UCL School of Management

14 June 2022

How does UCL School of Management help first-year students transition to university?

Starting university can be challenging. More so, for an international student when you have to travel abroad, to a country you have not been to before. This was the case for BSc Information management for Business student Andrea Ulicna when she joined in September 2019. She shares her experience with the UCL Transition Mentors programme and why she thinks it is an invaluable asset for mentees and mentors alike. 

What is the UCL Transition Mentors programme?

Being a student at UCL guarantees you a great student experience from the very beginning. Among other things, it is very much thanks to the Transition Mentors programme. UCL Transition Mentor Programme is an initiative that matches every first-year undergraduate student at UCL with a second or third-year student from the same degree programme - their transition mentor. Through weekly meetings, transition mentors help the first-year students settle in and can provide advice on academic topics, support services and administrative tasks.

The experience as a mentee

Looking at the induction week timetable in my first year at UCL, a session called “Meet your mentor” caught my attention straight away. From the presentation of the older BSc Information for Business students, our transition mentors, it was more than apparent, that the transition programme was designed to offer the right support for all sorts of challenges a first-year student may face.

Following the induction week, transition mentors would host small-group weekly mentoring meetings which run throughout Term 1. Each week, we’d cover a particular topic, ranging from effective time management or getting around London to wellbeing support. But, perhaps, more importantly, we had a weekly opportunity to ask questions about virtually anything. It was at these meetings many of us realised that we are not the only ones getting lost around campus when trying to find the right seminar room or wondering whether there are some microwaves on campus available to students. (I still have the map with the microwaves that my transition mentor sent me bookmarked - have a look here if you are also a fan of home-cooked lunches!). In addition, we could reach out to our transition mentor and arrange one-to-one meetings and get timely advice.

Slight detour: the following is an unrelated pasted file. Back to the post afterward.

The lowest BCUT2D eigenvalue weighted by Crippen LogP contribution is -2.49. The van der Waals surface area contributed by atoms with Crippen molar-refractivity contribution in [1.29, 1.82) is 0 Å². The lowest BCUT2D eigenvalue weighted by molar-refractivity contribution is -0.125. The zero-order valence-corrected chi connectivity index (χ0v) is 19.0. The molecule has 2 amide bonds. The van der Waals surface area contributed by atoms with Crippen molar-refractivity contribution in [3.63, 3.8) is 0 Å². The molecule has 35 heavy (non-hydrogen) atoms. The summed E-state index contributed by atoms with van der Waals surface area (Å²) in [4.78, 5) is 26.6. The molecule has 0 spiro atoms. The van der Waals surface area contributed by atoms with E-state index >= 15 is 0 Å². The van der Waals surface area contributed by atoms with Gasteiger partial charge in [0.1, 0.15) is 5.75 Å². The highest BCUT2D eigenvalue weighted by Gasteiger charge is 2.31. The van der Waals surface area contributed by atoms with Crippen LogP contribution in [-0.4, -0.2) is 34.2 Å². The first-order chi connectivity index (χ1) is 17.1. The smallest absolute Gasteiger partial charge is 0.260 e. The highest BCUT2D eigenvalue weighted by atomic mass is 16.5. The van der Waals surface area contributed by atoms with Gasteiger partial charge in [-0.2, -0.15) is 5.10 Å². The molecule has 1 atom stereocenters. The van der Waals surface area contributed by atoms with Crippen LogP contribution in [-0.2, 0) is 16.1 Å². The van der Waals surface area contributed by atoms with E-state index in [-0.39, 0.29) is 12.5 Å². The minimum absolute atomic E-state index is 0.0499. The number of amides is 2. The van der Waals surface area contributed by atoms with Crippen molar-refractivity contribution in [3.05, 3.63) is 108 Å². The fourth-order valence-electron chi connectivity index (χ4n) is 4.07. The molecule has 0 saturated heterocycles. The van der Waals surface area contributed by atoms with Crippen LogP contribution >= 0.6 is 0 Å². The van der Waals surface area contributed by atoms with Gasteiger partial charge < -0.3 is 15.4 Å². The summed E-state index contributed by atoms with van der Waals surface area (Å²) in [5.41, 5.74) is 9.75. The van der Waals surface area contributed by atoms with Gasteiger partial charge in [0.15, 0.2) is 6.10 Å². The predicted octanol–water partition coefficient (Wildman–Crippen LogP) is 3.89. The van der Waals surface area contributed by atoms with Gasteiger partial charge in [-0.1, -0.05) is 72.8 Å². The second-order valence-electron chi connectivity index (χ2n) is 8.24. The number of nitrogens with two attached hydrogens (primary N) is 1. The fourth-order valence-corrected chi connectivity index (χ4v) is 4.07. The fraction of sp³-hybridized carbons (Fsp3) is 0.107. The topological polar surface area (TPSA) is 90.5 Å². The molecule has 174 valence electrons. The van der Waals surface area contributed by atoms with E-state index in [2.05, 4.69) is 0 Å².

During the term, there were also social events for multiple groups at a time that our transition mentors organised to make it easier for us to make friends across the cohort. Learning about other people’s struggles or even better, realising that they have the same struggles as you, very much helped with breaking the ice.

The experience as a mentor

After the great experience of having someone to ask advice from in my first year at university, I decided to apply for the role of a transition mentor in both, my second and third years. As a transition mentor, I had a chance to see the transition programme from “the other side”. In the role, I was able to apply what my transition mentor taught me the year before, but also share my first-hand university experience which is, quite inevitably, unique for everyone.

I really liked that there was an opportunity to, continue with the transition programme throughout my studies. First of all, it was a great way of contributing to the development of the student community at UCL and having a real-time positive impact on younger students. Another reason was the opportunity to improve my communication and mentoring skills and have a tangible experience to put on my CV. Also, while the focus is very much on supporting the first-year students, the transition mentors also get additional support from the Transition Team to develop in the role, but also in general. Lastly, the transition mentor role is actually a paid role, so it is a great way to get some extra money.

Why is this kind of support important?

While we may try to prepare for a transition to university, challenges that we may not have anticipated will inevitably arise. Mostly, but not only, in such cases, having someone to talk to and remind you that it is totally fine to struggle at first or take some time to figure out what kind of activities truly work for you, can go a long way. More so when that someone is someone just like you with similar experiences. That is why I think that the Transition Mentors programme is an invaluable part of a first-year UCL student’s journey.

Last updated Tuesday, 21 June 2022